Energy is produced by certain structures that can be built anywhere; each of these structures is ideal for its own set of situations. Energy is consumed in all build projects 1:1 with metal, for repairs to damaged units and structures, during "Resurrection" of unit wrecks, powering structures like radar towers and charging shields, and is used to activate the biggest defenses such as the "Annihilator" energy weapon.
Metal is either extracted from metal in the map using "Metal Extractors" or reclaimed from wrecks and debris of destroyed units and structures. Each and every unit or structure requires a specific amount of metal to be built, making capturing areas suitable for metal extraction or reclaiming wrecks of utmost importance in every game.
Connecting energy production to Metal Extractors allows "Overdrive", automatically producing additional metal. However, Overdrive has diminishing results, requiring more and more energy to continue increasing the production bonus until additional attached energy has only negligible increases in production.
In Zero-K any player can use any units he has unlocked by building the appropriate factory, there is no technology progression during a game. Each unit's reason for being used or built is its appropriateness for the battle at hand, not devoting resources to gain access to it.
Zero-K includes a unique game mode called Chickens.
Chickens comes in various levels of difficulty, as well as the ability to set custom difficulty options.
In a game of "Chickens" the goal is to survive an onslaught (Or, Exterminate an infestation) of various semi-sentient alien creatures until their "Queen" attacks. The focus of a game of chickens is first, to survive, second, to exterminate "Burrows" placed around the map - keeping the attacking chickens from becoming more powerful, and third, to prepare for the Queen's attack. The Game ends with either annihilation of the players, or the death of the Chicken Queen.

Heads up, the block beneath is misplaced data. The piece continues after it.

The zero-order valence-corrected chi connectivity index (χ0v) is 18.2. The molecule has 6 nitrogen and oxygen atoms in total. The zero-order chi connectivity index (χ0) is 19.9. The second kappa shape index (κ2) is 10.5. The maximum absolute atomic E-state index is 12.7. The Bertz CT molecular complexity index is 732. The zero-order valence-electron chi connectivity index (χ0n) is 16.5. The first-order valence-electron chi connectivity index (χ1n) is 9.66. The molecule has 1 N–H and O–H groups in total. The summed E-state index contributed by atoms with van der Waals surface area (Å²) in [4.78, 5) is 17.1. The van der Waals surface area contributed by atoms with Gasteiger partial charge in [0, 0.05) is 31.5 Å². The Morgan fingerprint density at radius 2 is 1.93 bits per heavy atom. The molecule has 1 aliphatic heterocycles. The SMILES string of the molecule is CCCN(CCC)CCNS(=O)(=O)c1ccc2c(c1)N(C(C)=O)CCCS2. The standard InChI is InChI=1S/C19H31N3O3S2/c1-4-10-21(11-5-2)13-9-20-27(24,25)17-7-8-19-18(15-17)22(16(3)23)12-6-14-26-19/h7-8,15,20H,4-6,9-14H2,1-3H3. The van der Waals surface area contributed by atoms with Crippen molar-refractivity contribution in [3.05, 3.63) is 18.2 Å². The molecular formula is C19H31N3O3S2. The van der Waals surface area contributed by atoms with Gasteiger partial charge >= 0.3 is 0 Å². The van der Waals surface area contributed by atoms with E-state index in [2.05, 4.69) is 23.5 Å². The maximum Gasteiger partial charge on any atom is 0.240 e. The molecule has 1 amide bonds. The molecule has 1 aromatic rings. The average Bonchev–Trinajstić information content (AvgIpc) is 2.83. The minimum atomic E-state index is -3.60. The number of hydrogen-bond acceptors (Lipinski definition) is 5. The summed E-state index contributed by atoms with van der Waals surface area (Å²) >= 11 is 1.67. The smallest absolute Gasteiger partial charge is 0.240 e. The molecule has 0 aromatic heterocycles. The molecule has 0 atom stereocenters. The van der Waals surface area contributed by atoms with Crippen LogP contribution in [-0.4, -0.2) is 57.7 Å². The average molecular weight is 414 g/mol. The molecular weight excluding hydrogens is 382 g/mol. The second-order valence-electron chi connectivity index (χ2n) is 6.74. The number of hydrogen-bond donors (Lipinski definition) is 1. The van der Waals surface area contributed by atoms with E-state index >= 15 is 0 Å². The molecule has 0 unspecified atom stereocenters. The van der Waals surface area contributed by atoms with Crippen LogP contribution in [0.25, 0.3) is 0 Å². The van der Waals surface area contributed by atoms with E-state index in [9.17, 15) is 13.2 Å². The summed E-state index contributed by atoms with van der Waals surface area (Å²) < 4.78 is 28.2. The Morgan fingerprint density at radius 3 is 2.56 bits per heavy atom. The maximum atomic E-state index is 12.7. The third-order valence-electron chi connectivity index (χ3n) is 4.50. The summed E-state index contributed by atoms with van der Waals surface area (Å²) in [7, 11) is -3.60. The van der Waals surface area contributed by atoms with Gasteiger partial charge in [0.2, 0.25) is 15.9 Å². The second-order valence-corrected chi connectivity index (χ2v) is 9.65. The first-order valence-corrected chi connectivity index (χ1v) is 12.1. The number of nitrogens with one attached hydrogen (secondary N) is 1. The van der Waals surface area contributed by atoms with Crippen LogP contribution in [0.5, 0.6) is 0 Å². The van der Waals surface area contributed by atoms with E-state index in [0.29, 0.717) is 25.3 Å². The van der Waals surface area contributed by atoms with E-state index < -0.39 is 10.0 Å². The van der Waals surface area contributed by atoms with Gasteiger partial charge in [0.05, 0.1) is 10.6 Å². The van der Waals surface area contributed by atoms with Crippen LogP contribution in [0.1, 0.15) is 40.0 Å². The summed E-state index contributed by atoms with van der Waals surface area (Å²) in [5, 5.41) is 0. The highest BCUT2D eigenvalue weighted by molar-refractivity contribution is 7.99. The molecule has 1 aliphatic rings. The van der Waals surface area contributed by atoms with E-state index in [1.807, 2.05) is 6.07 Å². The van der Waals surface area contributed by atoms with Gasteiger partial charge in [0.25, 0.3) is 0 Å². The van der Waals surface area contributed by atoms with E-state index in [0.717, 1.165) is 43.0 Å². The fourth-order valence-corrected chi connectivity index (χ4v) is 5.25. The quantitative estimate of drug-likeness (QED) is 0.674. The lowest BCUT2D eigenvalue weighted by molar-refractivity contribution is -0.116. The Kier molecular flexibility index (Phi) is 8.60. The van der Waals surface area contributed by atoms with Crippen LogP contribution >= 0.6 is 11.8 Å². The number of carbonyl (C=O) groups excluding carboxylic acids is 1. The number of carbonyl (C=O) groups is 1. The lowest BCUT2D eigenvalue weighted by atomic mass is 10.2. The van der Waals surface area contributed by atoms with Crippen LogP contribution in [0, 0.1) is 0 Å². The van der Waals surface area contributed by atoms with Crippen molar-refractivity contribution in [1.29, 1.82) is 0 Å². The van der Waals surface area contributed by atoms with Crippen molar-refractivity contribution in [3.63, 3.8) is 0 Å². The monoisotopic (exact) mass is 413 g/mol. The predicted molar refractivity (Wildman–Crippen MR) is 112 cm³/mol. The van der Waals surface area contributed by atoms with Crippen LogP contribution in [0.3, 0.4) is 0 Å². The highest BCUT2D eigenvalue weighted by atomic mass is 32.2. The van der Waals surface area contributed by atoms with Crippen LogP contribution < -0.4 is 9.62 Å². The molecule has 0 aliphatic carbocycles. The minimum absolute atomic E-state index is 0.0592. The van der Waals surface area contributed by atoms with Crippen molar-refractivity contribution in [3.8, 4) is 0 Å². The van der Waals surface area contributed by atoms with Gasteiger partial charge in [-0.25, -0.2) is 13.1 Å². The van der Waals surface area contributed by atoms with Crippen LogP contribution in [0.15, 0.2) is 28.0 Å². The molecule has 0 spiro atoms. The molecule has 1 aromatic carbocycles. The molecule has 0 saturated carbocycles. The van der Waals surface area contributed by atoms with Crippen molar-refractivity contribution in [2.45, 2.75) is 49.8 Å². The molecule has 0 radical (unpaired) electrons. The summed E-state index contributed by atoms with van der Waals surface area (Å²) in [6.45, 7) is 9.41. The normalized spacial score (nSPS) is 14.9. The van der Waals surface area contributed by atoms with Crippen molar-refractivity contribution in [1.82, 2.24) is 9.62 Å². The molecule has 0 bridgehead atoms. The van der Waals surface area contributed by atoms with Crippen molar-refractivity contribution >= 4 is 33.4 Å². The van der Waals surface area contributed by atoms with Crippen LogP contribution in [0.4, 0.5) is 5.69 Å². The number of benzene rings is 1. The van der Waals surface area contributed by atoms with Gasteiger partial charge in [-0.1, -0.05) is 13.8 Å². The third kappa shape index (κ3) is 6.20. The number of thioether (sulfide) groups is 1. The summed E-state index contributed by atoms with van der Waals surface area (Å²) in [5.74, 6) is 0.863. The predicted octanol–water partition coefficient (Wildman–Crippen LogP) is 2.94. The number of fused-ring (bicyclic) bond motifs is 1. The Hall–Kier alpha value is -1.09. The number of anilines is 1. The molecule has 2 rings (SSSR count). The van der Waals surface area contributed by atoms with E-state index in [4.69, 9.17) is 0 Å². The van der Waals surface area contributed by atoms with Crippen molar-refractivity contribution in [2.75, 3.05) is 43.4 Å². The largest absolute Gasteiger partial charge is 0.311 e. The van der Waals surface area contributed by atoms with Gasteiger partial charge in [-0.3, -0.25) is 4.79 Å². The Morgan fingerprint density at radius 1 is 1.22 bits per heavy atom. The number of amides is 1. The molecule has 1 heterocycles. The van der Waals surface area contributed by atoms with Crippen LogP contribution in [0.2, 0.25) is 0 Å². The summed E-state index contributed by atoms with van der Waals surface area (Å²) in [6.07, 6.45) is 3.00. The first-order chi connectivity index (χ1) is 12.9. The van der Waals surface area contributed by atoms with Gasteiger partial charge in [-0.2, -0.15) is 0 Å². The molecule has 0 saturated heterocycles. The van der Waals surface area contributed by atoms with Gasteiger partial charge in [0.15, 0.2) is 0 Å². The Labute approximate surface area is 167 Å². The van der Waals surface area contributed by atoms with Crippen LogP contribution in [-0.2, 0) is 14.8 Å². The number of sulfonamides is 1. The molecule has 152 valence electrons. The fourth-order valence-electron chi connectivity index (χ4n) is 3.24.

Zero-K is primarily meant be played online in individual Team or FFA style battles, as well as cooperatively(Or not!) with "Chickens".
Planet Wars is a MMO style strategy game tied to Zero-K where individual battles are fought in Zero-K against other players to gain "Influence" on planets. Each player can either create or join a clan, and all the influence he.she earns will count as the clans. Planet Wars resets each time one clan achieves one or more of the 3 victory conditions - Conquest, Economy, Technology.
However, ever since season 8, a new faction system has been implemented. Each clan and player is randomly assigned to a faction, and all the influence that person or clan makes will count as the faction's.
- Spring (game engine)
Kernel Panic · Zero-K · Balanced Annihilation · Star Wars: Imperial Winter · Spring: 1944
- ^ A breakdown of languages used in Zero-K can be found at its Google Code site: http://code.google.com/p/zero-k/
- ^ A more detailed history of the game's development can be found here: http://www.moddb.com/games/zero-k/
- ^ "Zero-K: Mulitplayer-Strategiespiel zum Download". Chip.de. http://www.chip.de/news/Zero-K-Mulitplayer-Strategiespiel-zum-Download_49005815.html. Retrieved 19 May 2011.
- ^ Description - Gamespy - http://www.gamespy.com/articles/494/494673p11.html
- ^ The end of the guide for new players explains this: http://zero-k.info/Wiki/NewbieGuide
- ^ This is explained more fully at the following link: http://zero-k.info/PlanetWars
- ^ Faction info: http://zero-k.info/Forum/Thread/958